The world’s worst query letter

The good news is that the first draft of my new book “Falstaff Gets Found” is done. The murder rainbow has reached its bloody pot of gold. Soon I will take my editorial hacksaw and mutilate the body until all the bad parts have been lopped off.

But before I launch into the grim process of editing, I am whipping up a query letter. A query letter is the way that you beg…I mean…offer your book to an agent or a publisher.  It’s like a resume for your book and for you as an author, and who doesn’t LOVE working on their resume?

There are expected formats and rules to be followed, so that your query looks professional. Or, you can get frustrated, ignore the rules, and write the world’s worst query letter. That’s what I did! You see, every agent and publisher sees hundreds of these letters a week, if not more, so even a perfectly polished one could accomplish nothing.

Below you will find the letter that should not see the light of day. Soon I will rewrite it to make it more predictable and respectable. Probably. But until then, enjoy!

“Dear Agent/publisher,

I don’t know you, and more importantly, you don’t know me. 

This is a terrible query letter. I want to be honest about that. I’ll explain why in detail further on. But the story is good. It’s a hardboiled detective novel of 90 000 words called “Falstaff Gets Found”, the first book in the “Faded American Empire” series. It’s about a coward named John Falstaff who can read the dirty little secrets written all over the faces of humanity. He can’t shut it off, so he numbs himself to the constant barrage of the awfulness of people, with whatever drugs he can get his hands on. Even when he’s high, he can’t keep his mouth from getting him into trouble. It’s a good thing he can take a beating better than most people. It’s a shame he can’t fight his way out of a wet paper bag.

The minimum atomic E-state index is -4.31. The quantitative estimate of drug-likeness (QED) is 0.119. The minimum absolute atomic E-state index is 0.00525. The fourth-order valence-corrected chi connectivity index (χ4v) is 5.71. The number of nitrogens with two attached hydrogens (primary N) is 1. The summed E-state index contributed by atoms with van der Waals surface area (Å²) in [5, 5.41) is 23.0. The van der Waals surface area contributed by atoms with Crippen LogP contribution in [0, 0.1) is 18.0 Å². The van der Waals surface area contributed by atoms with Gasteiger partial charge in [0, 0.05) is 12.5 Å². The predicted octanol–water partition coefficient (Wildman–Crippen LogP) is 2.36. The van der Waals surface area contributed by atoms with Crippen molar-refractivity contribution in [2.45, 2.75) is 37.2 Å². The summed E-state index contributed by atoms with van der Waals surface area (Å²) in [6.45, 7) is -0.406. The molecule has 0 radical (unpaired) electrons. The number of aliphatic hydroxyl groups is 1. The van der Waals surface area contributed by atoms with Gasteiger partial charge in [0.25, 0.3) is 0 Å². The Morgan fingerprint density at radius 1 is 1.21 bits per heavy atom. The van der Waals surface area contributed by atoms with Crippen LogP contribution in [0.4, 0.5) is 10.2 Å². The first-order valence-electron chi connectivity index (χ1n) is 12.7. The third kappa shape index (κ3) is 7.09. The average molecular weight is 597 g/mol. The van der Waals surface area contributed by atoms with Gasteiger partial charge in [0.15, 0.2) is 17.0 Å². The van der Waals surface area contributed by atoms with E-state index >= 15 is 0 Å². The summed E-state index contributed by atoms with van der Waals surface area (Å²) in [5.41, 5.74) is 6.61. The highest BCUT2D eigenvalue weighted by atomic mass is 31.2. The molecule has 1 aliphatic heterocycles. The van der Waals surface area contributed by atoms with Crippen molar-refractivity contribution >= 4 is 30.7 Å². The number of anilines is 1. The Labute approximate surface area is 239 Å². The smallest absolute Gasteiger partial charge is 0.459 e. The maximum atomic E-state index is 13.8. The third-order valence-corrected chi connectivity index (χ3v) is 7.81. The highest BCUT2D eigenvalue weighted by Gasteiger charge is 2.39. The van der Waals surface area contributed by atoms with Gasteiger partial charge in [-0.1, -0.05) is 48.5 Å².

He hides from the world until the loneliness and boredom become unbearable, and the money runs out. Back in reality he turns a good run at the casino into a bad end, and is dumped in the desert to die alone. A peculiar head-hunter interrupts his death throes to give him a job offer: bloodhound. Falstaff has to find a killer by sniffing out the secrets of junkies, liars and thieves. All he wants to do is find his next high.

This is the paragraph where I would talk about my previous publications…if I had any. I have self-published 4 books that very few people have read, in a young adult series that I love and will finish with book 5 in the near future.

And to explain my earlier claim: I could either write a serious and professional query, full of emboldened claims and inflated experiences, or I could be honest. I think my odds of having either version of this letter read are almost identical, so I might as well enjoy the process.

You’ve made it this far, so I applaud your kindness and tenacity. I’ll close by assuring you one last time that the book is good, which is in and of itself another of the cardinal sins of query letter writing. I’m happy to send along a sample chapter, more of a plot synopsis, or a poorly executed sketch of what I imagine the protagonist would look like in real life. Whatever works for you.”

 

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